Two-Day Bat Conservation Training Workshop

The workshop will undertake bat surveys and monitoring studies in Auckland’s North West. We will provide training, support and equipment to volunteers from the North West of Auckland to monitor for pekapeka. Our target areas include Paremoremo, Greenhithe, Riverhead, Coatesville, Whenuapai, Albany and the Kaipatiki Local Board area.

Through this project, we aim to establish new long-term monitoring sites that will help us to better understand pekapeka and our newly recruited Batpeople will collect robust data that can be shared with lead agencies like the Department of Conservation and Auckland Council.

There will also be opportunities to use handheld bat monitors and attend evening bat walks.

If you think you have what it takes to be one of our Batpeople and would be available for our two-day workshop please register. Limited spaces so get in quick!!

Once registered, you will receive an email confirmation from us and we look forward to seeing you. If the workshop is oversubscribed and you would still like to join, please email Neil at [email protected] to let us know. 
The workshop is brought to you by Community Waitakere and Kaipātiki Project.
Cost: FREE
About pekapeka

The pekapeka tou roa, or long tailed bat is one of only two endemic land mammals in Aotearoa, with the other being the short tailed bat. Tamaki Makaurau is home to pekapeka tou roa populations in Te Wao nui a Tiriwa, Hunua Ranges, Pukekohe , Riverhead Forest and some other fragmented areas. Overall little is known about their exact spread, population size, and population health.

The pekapeka roosts in large old trees, both native and exotic. Our bats are under constant threat from animal pests and habitat loss through urban development, including the removal of their roosting trees. Due to their size, speed, and nocturnal behavior bats are hard to monitor. There is so much we don’t know about them! The one thing we know for sure is that their conservation status is at CRITICAL. This means we could lose them. We need help.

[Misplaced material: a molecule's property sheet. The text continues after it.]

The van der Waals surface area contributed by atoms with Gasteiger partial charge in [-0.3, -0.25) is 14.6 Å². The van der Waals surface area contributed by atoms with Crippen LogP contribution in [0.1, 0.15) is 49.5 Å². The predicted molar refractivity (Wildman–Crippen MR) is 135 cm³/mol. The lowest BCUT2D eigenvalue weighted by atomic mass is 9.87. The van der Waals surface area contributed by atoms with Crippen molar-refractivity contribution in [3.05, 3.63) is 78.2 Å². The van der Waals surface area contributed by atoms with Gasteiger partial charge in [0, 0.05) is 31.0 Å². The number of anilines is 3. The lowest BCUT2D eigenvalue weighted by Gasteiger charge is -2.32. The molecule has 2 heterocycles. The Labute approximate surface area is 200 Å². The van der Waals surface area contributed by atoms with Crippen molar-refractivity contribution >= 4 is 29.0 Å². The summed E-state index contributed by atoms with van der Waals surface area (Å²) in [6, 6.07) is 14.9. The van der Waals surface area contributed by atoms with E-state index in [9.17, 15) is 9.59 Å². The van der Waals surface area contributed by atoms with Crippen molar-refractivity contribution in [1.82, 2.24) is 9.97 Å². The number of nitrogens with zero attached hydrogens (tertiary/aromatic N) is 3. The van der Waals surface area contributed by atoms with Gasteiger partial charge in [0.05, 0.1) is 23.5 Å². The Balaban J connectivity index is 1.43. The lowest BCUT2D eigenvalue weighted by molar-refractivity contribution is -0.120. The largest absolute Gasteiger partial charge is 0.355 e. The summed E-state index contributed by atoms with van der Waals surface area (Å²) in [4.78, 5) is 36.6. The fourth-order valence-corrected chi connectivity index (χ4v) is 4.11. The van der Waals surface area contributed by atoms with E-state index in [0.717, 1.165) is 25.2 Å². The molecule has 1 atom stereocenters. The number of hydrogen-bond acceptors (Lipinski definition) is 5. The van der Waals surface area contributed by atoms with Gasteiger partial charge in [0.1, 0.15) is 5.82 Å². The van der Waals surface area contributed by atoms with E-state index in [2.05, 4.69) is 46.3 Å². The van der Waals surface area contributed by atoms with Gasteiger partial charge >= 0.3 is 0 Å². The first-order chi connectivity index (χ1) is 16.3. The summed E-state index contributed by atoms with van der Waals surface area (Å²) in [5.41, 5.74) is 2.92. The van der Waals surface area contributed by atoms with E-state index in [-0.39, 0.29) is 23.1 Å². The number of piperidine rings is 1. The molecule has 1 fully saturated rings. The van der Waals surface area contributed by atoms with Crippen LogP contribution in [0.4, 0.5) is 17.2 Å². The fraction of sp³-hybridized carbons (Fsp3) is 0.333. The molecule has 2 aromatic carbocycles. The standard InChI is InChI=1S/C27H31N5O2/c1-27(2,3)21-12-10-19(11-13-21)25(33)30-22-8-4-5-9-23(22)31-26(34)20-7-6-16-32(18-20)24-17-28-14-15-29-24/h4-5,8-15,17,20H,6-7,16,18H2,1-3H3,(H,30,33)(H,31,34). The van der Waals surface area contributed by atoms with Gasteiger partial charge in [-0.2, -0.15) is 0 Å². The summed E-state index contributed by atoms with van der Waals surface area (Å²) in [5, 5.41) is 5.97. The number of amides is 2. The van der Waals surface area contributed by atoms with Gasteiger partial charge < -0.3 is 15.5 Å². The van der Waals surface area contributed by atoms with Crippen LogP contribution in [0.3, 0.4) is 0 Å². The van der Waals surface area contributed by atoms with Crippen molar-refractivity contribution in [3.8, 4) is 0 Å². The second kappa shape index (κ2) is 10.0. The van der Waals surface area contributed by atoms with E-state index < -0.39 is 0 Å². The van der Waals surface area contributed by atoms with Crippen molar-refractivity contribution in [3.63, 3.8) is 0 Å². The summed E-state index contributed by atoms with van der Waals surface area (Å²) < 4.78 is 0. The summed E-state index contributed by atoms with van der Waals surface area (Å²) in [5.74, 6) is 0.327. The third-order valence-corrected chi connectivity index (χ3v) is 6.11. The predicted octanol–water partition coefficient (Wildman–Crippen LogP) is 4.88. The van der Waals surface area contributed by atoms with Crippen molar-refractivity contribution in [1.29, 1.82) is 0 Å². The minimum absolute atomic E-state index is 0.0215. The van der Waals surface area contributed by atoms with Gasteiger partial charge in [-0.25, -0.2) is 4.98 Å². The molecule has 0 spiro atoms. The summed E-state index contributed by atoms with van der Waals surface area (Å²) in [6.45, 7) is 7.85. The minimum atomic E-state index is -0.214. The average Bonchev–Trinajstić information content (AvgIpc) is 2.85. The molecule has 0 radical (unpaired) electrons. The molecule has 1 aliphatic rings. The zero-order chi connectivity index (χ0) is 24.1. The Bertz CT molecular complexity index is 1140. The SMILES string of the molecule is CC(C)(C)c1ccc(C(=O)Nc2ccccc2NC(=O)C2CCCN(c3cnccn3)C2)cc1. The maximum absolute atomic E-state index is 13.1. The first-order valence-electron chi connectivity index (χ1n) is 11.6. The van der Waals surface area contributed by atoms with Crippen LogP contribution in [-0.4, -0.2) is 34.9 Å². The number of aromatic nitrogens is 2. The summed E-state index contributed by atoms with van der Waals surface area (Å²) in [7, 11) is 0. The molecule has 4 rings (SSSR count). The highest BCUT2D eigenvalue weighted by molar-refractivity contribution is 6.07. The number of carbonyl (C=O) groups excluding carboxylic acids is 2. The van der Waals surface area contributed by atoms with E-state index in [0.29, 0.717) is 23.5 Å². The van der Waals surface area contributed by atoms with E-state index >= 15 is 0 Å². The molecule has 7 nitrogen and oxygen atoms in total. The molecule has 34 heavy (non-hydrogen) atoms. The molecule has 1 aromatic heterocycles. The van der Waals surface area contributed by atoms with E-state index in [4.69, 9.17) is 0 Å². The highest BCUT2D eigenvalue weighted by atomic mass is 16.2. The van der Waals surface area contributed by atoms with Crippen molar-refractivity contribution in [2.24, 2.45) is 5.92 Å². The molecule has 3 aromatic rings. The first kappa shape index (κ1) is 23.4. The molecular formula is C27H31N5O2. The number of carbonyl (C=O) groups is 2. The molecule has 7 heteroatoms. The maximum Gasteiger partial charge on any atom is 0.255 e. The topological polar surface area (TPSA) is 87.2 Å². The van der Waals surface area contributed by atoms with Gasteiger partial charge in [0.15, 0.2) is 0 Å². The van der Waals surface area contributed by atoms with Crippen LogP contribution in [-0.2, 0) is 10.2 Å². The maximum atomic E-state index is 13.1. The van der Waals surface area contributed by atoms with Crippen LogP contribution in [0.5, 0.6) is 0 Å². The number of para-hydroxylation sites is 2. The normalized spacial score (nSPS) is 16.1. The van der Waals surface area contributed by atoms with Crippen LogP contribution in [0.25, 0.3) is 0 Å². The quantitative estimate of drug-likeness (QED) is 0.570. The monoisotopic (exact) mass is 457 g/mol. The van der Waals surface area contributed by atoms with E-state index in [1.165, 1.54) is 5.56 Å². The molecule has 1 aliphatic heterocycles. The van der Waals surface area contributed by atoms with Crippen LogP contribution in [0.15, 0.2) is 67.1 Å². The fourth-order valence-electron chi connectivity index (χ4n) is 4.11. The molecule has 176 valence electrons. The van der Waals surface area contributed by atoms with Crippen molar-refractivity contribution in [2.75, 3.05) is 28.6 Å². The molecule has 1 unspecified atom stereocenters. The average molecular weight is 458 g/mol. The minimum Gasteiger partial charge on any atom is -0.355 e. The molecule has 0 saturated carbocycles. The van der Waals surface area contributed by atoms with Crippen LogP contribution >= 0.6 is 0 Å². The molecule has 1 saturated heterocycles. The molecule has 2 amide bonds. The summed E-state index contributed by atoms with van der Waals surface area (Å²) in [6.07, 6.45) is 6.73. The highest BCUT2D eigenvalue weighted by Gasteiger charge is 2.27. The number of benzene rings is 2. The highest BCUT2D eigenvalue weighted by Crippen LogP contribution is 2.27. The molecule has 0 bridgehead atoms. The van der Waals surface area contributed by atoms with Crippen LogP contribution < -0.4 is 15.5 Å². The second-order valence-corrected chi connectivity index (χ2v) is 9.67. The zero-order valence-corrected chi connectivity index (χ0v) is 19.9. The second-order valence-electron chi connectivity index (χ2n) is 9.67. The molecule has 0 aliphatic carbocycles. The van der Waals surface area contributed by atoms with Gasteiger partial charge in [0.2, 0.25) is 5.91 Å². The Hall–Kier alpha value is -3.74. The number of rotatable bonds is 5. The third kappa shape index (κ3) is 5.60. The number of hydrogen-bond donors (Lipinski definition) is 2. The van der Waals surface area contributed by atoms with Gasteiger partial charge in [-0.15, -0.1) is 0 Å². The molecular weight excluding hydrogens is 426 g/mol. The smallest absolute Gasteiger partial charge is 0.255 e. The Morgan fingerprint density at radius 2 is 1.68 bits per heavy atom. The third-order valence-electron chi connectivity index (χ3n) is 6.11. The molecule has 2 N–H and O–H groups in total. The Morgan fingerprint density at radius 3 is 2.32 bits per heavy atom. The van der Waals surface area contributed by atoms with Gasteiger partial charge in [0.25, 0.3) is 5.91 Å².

Monitoring for bats is largely undertaken by consultants, whose time is expensive and monitoring is often carried out in response to specifics around resource consent applications. In some instances, bats are often just an afterthought in the development process and discovered at worksites only after consents have been granted and works have begun. We need to pre-empt this “ambulance at the bottom of the cliff approach” and get into possible bat habitats to assess them well before development comes knocking.

With the right support, training and equipment, effective pekapeka monitoring can be carried out by local volunteers. Through investigating likely habitat, this monitoring could identify new populations and habitats being utilised by pekapeka, and inform future planning and developments around mitigation for protecting pekapeka and the habitats they utilise.

Bat Conservation